JAZMIN Grygoruk spent her whole life fighting.
She was born legs first in 1989 with the umbilical cord wrapped around her neck and covered in bruises from her breech birth.
Little Jazmin then spent the first 11 days of her life under medical observation before she was allowed to go home with first time parents Darilyn and John.
Despite her dramatic entrance into the world, the first six months of her life were happy ones.
She passed all of her milestones - rolling, lifting her head, vocalising and playing with toys.
At about six months of age her parents Darilyn and John took Jazmin to see a doctor to correct the squint and turned-in eye that she'd had since birth and that's when everything changed.
Jazmin was prescribed glasses to help with what doctors believes to be long sightedness.
"Once she was wearing the glasses she stopped rolling," Mrs Grygoruk said.
"The doctors said they would have been hurting her head to roll with them on.
"She never met a milestone after that."
Jazmin's health deteriorated, and her parents took her to doctors and specialists over and over again, searching for answers.
Mrs Grygoruk said after a year and a half of tests and appointments, she received a call from a specialist in Brisbane.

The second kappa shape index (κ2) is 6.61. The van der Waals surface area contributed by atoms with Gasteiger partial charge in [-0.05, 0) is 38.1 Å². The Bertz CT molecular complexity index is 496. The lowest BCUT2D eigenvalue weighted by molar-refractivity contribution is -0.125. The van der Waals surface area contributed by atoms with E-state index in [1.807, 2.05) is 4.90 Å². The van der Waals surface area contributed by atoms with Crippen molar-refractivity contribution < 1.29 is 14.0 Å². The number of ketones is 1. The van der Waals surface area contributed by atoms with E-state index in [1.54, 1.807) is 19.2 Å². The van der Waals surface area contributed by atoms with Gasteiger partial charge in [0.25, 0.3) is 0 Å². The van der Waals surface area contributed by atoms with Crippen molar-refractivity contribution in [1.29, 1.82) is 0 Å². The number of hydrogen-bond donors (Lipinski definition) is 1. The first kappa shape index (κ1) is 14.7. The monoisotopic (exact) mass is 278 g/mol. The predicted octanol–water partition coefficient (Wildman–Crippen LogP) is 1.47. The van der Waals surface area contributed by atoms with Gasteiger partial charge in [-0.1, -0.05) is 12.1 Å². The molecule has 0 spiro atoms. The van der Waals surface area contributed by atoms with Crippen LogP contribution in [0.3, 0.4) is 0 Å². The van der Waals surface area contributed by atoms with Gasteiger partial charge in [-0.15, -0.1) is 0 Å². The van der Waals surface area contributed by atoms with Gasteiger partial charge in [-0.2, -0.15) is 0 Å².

"We got a phone call saying they think they might know what's wrong with her," the Mountain Creek mum said.
"When I got there he just handed me a textbook and said 'read that paragraph, that's what we think she has'."
The monster that was robbing their precious daughter of her health finally had a name - infantile refsum disease.
"It's a recessive, hereditary, degenerative, terminal disease that breaks down the nervous system," Mrs Grygoruk said.
"They said she'd be dead before she was three."
Jazmin died in 1998 when she was eight.
Although neither of Jazmin's parents had any family history of illness, Mrs Grygoruk said they both had to be carriers of the gene to pass it on.
"There's no way in the world that we thought that we'd both be carriers for this extremely rare disease.
"I was told at one stage (the odds) were one in 20 million."
Darilyn and John have two other children and neither have infantile refsum disease.
"They're both going to have to have genetic testing before they have families," Mrs Grygoruk said.
August 4 is Jeans for Genes Day. In memory of their daughter, the Grygoruks aim to raise $5000 towards research that wasn't available to them in the 1990s.
For parents battling health conditions or genetic disorders, Mrs Grygoruk has one, simple message - don't stop fighting.
"If you think there's something wrong, fight until you get an answer," she said.
"If they say nothing is going to help - don't believe them. Do everything in your power."
To donate to the Grygoruk's Jeans for Genes Day fund, visit https://inmemory-cmri.everydayhero.com/au/darilyn.
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